Mystery Bird: Scarlet Tanager, Piranga olivacea

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[Mystery bird] Scarlet Tanager, Piranga olivacea, photographed in Newton Hills State Park in South Dakota. [I will identify this bird for you tomorrow]

Image: Terry Sohl, 16 May 2007 [larger view].

Photo taken with a Canon 20D, 400 5.6L.

Please name at least one field mark that supports your identification.

Rick Wright, author of Aimophila Adventures and Managing Director of WINGS Birding Tours Worldwide, writes:

Blur your eyes a little and step back from the monitor: what do you see? I see a smallish bird but not small, yellowish but not yellow, quiet but not dumpy. It seems to be perched fairly high in the shady canopy, too.

All of that should probably make us think of a tanager, and a quick look at the bird's bill confirms the thought. Note that in the current view, "our" Piranga tanagers aren't really "tanagers" at all but rather cardinalids, more closely related to the Passerina buntings, Pheucticus grosbeaks, and cardinals than to the fancy tropical tanagers of Central and South America. But that doesn't change the fact that we've narrowed our possibilities north of Mexico to just a few birds called "tanager."

Starting at the bird's tail, we see that the underside of the dark rectrices contrasts markedly with the pale undertail coverts. The uniform blackish hue of the tail rules out Summer, Hepatic, and Flame-colored Tanagers and Western Spindalis.

We're left with Scarlet and Western Tanagers. The plain wing, olive rather than yellow tone to the body, and absence of pale on the lower mandible all neatly eliminate Western Tanager.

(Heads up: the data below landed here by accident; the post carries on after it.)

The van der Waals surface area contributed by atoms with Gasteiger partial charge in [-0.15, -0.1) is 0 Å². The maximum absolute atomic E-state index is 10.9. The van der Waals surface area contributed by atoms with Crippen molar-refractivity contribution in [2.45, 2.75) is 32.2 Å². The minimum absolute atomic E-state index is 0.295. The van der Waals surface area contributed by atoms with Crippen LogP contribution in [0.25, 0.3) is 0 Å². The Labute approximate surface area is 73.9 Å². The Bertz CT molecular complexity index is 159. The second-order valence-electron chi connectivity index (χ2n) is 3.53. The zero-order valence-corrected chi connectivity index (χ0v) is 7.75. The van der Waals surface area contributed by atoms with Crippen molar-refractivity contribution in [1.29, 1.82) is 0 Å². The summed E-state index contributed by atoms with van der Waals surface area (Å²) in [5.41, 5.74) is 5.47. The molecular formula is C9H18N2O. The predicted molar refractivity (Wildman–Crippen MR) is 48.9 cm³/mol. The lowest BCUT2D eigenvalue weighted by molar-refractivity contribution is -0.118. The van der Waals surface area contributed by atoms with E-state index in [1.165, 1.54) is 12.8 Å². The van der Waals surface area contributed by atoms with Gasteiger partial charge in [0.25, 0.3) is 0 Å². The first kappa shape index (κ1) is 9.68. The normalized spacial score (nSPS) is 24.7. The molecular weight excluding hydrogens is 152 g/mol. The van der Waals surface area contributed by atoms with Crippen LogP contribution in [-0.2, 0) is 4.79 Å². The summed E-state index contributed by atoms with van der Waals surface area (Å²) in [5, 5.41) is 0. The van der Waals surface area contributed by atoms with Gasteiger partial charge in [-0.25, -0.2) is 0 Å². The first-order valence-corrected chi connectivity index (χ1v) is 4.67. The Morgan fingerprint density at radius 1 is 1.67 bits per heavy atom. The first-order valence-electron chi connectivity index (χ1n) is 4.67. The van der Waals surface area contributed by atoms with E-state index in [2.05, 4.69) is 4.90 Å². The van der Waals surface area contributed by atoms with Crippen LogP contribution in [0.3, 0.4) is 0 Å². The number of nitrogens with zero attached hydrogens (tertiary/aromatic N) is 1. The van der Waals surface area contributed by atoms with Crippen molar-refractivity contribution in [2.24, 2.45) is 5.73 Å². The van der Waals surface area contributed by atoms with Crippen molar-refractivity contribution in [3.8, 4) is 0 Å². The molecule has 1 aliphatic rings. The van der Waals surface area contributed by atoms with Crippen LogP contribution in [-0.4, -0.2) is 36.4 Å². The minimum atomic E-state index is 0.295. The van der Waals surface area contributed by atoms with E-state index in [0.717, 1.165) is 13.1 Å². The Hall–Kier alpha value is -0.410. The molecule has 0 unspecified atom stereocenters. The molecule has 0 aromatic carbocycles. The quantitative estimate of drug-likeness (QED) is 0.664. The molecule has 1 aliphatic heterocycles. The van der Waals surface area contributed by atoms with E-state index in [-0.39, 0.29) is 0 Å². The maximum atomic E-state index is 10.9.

Scarlet Tanagers will be arriving in the next few weeks across the eastern half of the US and southern Canada, and if you know what the females look like, you'll get to see twice as many this spring!

Review all mystery birds to date.

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I am new to the site and an amateur birdwatcher, certainly not an expert. I think this might be a female or juvenile prothonotary warbler. It has a dull yellow color on the head and breast (indicating a juvenile or female, since it isn't bright yellow)and blue-gray wings and tail. I think it should be more whitish underneath the tail area though for the prothonotary warbler. Thanks!

I won't guess today, because I got an unfair hint. But I'd suggest to Hollie that you focus on the size and shape of the beak. I've always found beaks to be really helpful for the initial step of putting the bird in the proper family. Plumage details can vary really dramatically between different species, and even between different individuals of the same species, or the same individual at different times of year. But beak structure, being so closely tied to the bird's feeding behavior, tends to be very useful for that first classification step.

Hi John, Thanks for the hint. I'm afraid I'm still stumped and obviously have a lot to learn. I can't wait to find out what this one is. Thanks again.

As a college student in an ornithology course, I've been working on my birds and finding this has been a great help!

Using my Peterson's Eastern Field Guide, based off of coloring and location I'd guess a Yellow Warbler, but as John mentioned, the bill is wrong.

The bill is definitely suggesting a vireo, but the presence of a lot of yellow, plain head, and lack of wing bars seems to eliminate all of those in my field guide. But for a best-guess I'll go with a Philadelphia Vireo, maybe a juvenile, even though it's slightly out of range.

Large bill + yellow-green overall color + dark wing covers = Scarlet Tanager.

I'll add it is not scarlet because its not a male in breeding plumage

Hmmmm. That bill definitely says Tanager to me, but I can't tell whether it's female/immature Scarlet or Summer Tanager.